When the sword fell on her head, the blade cut her to the bone. Scientists investigating a woman's Viking skull fracture 1000 years later are still not sure if the blow actually killed her – but the treasure buried with her makes it clear that she is still a warrior.
This Viking, who lived and died around the year 900, was first excavated in 1900 on a farm in Solør, Norway. Her head rested on a shield, a bridled horse skeleton lay curled at her feet, and her body was pinched by a sword, a spear, a battle ax, and arrows. When a quick analysis showed that the skeleton was female, it was immediately interpreted as the first physical example of a Shieldmaiden ̵
Now researchers at the University of Dundee in Scotland have used facial reconstruction technology for the first time to restore the girl's appearance – including the wound that may have ended her professional life.
19659005] Viking warrior is actually a woman
The results you see above and in the new National Geographic documentation " Viking warriors " can show a woman of about 18 years or 19 years old with a strong jaw, swollen eye and a forehead that one has seen on better days. After analyzing the skull of the warrior, the maiden suffered a severe head injury, which was accompanied by a sword strike. The wound, however, showed signs of healing and may not be her last cause of death.
Whether the wound was fatal or not, the new reconstruction suggests that this skeleton is "the first evidence of a Viking woman with a combat injury," said archaeologist Ella Al-Shamahi, who moderated the new documentary opposite The Guardian .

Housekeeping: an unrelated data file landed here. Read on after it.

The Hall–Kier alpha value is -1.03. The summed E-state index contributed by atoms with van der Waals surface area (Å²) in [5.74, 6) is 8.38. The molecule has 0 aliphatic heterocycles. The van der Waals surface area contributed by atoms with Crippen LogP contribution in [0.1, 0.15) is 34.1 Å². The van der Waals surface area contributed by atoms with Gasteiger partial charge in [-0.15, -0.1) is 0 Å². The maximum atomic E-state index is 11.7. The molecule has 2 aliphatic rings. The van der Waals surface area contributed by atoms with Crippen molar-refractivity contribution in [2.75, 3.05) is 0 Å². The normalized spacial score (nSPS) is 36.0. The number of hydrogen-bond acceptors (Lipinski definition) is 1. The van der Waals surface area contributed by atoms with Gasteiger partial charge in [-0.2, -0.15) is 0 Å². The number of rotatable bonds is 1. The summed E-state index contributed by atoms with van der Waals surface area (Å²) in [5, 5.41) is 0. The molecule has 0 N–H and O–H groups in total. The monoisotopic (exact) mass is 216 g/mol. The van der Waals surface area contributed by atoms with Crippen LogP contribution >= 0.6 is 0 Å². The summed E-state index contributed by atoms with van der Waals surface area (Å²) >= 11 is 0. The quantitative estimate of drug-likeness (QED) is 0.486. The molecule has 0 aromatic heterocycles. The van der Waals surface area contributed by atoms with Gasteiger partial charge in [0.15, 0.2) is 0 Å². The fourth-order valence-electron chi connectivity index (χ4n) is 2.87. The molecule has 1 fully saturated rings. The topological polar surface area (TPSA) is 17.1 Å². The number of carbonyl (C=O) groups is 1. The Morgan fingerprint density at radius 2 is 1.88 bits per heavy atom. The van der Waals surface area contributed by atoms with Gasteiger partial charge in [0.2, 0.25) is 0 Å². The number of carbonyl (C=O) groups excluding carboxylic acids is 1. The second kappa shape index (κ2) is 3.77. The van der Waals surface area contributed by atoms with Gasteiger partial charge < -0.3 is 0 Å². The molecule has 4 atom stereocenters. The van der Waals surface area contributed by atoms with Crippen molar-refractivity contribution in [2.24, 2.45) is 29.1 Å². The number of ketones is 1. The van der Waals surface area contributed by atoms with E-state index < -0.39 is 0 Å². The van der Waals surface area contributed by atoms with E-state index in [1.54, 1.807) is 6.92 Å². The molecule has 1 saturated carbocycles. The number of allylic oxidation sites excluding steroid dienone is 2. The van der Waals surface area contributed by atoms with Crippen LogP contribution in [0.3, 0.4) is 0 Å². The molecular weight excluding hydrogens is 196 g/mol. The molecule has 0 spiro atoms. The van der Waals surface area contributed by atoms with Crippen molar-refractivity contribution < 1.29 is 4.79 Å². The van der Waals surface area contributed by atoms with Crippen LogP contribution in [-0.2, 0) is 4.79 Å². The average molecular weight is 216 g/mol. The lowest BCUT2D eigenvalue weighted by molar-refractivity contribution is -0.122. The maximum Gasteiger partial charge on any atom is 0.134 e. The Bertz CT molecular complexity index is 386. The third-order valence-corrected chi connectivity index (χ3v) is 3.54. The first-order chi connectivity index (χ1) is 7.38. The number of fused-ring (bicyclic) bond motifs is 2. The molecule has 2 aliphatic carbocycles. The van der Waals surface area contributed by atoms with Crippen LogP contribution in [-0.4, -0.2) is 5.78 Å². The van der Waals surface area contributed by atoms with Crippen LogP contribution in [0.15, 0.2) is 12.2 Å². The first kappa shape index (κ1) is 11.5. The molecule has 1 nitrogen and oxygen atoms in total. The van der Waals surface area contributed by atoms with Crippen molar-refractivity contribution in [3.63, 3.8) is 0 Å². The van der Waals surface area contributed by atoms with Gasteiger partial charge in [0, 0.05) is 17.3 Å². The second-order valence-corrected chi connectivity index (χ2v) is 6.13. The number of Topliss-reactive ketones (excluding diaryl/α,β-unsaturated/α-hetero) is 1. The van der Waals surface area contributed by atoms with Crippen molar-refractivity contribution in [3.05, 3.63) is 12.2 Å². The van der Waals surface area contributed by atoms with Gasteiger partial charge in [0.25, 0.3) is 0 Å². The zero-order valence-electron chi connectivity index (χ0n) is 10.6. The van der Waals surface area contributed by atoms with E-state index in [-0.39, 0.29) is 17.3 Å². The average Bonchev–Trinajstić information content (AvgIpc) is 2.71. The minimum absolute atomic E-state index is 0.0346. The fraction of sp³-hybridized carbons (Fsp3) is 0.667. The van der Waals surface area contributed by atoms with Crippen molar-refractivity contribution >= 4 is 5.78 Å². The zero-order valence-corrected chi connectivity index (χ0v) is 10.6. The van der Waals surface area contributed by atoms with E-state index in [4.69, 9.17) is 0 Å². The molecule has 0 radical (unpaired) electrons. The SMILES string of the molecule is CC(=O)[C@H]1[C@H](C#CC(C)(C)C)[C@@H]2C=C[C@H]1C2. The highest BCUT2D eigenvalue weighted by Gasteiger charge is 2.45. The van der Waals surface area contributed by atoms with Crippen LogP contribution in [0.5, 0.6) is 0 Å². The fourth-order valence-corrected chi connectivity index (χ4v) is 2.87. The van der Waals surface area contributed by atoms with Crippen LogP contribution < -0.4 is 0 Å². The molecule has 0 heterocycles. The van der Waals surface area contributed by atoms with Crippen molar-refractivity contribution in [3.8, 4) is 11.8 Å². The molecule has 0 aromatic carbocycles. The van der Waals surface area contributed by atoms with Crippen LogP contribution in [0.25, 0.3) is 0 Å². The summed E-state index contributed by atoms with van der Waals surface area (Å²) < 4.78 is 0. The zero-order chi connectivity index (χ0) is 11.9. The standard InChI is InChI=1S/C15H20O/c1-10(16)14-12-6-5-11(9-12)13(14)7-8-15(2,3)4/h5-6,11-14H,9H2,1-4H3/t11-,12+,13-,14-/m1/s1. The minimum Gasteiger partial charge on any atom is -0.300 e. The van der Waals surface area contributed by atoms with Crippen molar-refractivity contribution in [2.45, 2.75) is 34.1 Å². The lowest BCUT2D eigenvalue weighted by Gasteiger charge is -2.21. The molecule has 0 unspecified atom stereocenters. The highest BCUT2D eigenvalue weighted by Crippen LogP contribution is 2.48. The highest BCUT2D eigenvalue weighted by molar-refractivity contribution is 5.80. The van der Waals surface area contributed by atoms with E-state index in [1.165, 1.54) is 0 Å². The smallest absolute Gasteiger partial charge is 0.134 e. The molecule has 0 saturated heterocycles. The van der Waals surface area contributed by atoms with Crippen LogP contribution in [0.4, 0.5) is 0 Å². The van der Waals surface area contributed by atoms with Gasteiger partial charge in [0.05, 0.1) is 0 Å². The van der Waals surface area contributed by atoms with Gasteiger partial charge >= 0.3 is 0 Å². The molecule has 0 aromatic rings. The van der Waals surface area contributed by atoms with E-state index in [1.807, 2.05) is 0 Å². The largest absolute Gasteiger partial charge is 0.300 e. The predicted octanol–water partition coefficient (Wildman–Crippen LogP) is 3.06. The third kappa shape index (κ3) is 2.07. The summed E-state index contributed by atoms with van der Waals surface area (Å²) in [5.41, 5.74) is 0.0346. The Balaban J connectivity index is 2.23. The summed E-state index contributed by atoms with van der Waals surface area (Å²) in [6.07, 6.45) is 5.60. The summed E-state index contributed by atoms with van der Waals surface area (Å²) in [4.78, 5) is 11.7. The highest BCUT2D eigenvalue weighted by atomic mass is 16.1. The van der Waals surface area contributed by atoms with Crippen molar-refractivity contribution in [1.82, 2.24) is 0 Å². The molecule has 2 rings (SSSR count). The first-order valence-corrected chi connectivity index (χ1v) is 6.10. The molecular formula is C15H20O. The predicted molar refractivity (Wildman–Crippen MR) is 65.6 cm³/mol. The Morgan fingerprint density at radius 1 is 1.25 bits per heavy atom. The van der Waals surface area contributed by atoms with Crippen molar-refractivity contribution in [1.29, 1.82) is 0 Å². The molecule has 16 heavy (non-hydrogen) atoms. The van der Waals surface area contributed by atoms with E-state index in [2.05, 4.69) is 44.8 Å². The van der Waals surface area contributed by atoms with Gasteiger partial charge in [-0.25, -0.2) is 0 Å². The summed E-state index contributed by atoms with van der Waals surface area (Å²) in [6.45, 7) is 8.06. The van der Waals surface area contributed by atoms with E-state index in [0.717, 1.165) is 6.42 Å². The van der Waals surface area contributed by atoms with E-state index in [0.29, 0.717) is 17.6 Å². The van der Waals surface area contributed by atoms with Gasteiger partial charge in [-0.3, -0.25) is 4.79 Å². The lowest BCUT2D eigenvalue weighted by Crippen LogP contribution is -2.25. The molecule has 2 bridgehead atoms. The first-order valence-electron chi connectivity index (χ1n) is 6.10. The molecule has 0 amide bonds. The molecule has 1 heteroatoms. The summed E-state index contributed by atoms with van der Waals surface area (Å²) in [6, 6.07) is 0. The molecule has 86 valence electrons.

This is exciting news, especially for researchers who are trying to disprove the centuries-old assumption that Viking warriors were exclusively men. This stereotype prevailed in 2017, when a Viking skeleton suspected as a man in the last 70 years (because it was buried with a treasury) was a woman who followed a DNA analysis.
Like Solør's Shield Maiden, this woman was buried with a series of weapons and horses, as well as a series of chess-like figures suggesting a tactical suitability that corresponded to a senior military official, the researchers who made them The Discovery wrote in a study . Not only is it probable that she was a warrior, but possibly also a general.
"Our findings warn against far-reaching interpretations based on … prejudice," the researchers wrote in their 2017 article. "Our findings … suggest that [Viking] women could actually become full members in male dominated spheres . "
To pay homage to Solør's shield maiden, find her battered skull and worn-out weapons exhibited at the Museum of Cultural History in Oslo, Norway, until November 22nd.
"Viking Warrior Woman" was first broadcast on November 3 in the National Geographic channel .
Originally published on Live Science .